Happy Sunday and tell me how you have been creative lately?

PS Visit me over at God uses broken vessels too

Tuesday, August 26, 2008

Using imagery and symbolism in your writing

Tuesdays with Tiffany
by Tiffany Colter

Today I'm going to talk a bit about using symbolism in our writing. Whether you write women's fiction or mystery/suspense, you want to sprinkle symbolism in your writing to reach your reader on a deeper level and also to give them a sense of discovery.

It is difficult to give a lesson on symbolism in a blog because it is usually sprinkled throughout the entire book. Unless we all read the same book we couldn't really talk about it. BUT I can talk about a music video by Barlow Girl. It is called "Never Alone" and I'm going to paste it below for you dsl/high speed people. I've only been high speed for a year so I'm REALLY sorry dial-up...if you'd like to see it check at the library.

Now, what I want you to notice is the man who is tied up [you'll see flashes of him throughout the video]. Also listen to the lyrics.

Now, considering the lyrics what could the symbolism of the man be?

I've watched the video 3 times [at least] over the last few days and each time I see something different. Consider what scripture says:

The man is struggling against the ropes
"We all fell to the ground, and I heard a voice saying to me in Aramaic, 'Saul, Saul, why do you persecute me? It is hard for you to kick against the goads.' Acts 26:14

The man is in the middle of a dry place "O God, you are my God, earnestly I seek you; my soul thirsts for you, my body longs for you, in a dry and weary land where there is no water." Psalm 63:1

When the man let his arms down [surrendered his will] the ropes fell off of him and he walked away, relieved. When we are finally willing to stop doing it OUR way and allow God to do it HIS way we not only experience the best outcome, but we have joy in our journey.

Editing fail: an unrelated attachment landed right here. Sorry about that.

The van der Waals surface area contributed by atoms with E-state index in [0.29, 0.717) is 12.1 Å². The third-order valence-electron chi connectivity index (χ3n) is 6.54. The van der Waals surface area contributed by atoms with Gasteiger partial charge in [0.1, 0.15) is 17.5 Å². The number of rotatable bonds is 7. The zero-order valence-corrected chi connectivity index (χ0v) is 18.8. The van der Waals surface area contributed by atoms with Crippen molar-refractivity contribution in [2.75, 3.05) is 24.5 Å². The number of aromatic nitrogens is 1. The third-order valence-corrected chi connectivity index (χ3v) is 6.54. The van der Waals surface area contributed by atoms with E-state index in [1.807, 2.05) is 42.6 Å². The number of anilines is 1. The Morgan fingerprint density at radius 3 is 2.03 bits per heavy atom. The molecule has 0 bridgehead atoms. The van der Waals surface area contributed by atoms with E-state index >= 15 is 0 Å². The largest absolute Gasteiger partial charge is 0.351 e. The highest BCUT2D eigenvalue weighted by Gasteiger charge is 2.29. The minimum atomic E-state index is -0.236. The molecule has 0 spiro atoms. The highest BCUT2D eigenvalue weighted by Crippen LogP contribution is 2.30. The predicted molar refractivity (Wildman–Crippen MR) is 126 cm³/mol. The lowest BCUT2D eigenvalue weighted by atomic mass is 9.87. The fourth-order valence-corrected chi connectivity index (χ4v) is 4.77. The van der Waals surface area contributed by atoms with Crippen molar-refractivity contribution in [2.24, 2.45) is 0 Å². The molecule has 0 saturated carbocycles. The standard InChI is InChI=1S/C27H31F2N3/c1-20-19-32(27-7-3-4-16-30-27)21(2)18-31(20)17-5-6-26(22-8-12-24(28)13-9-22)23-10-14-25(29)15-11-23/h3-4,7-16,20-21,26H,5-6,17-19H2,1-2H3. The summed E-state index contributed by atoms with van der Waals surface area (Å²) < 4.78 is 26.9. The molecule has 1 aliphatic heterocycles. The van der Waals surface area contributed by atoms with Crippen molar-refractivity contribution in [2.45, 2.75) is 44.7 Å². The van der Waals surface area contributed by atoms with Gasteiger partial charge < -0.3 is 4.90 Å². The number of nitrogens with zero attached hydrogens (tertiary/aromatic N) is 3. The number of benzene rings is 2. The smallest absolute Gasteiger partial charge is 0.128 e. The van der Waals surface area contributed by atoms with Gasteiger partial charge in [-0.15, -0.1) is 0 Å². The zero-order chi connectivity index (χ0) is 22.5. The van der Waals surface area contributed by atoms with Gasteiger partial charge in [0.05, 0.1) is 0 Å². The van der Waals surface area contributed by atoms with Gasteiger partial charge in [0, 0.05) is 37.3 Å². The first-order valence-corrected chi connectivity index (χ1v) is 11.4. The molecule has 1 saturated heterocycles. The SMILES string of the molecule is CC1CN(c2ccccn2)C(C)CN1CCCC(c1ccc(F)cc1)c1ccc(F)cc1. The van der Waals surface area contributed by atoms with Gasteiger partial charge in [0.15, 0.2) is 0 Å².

Notice, God didn't turn the terrain a lush green but rather he LED the man out of the Dry place. He still had to walk through it but he was no longer bound there.

So look at the symbolism you can put in your writing and allow this symbolism to minister to your heart.

And the refrain of this song:

I cry out with no reply and
I can't feel you by my side
so I'll hold tight to what I know
You're here and I'm never alone

See you Later this week on my blog or next week right here.

Your Coach for the Journey, Tiffany Colter

Friday, August 22, 2008

I'm still alive!

Hi, everyone,
I've been gone for the summer and struggling with dial-up. I'll be back to post more often on Writers' Rest soon.
If you have any suggestions for guest interviews please let me know.
It may be a little sporadic around here as we're leading up to the conference, but after that I'm sure we'll
have LOTS to chat about!
Today I'm a guest blogger over at Rachelle Gardner's site. Pop over for my take on rejection if you can.
You'll have to cut and paste the link as I can't get it to work! Sorry!

Tuesday, August 19, 2008

Getting rid of spiritual clutter

Tuesdays with Tiffany
By Tiffany Colter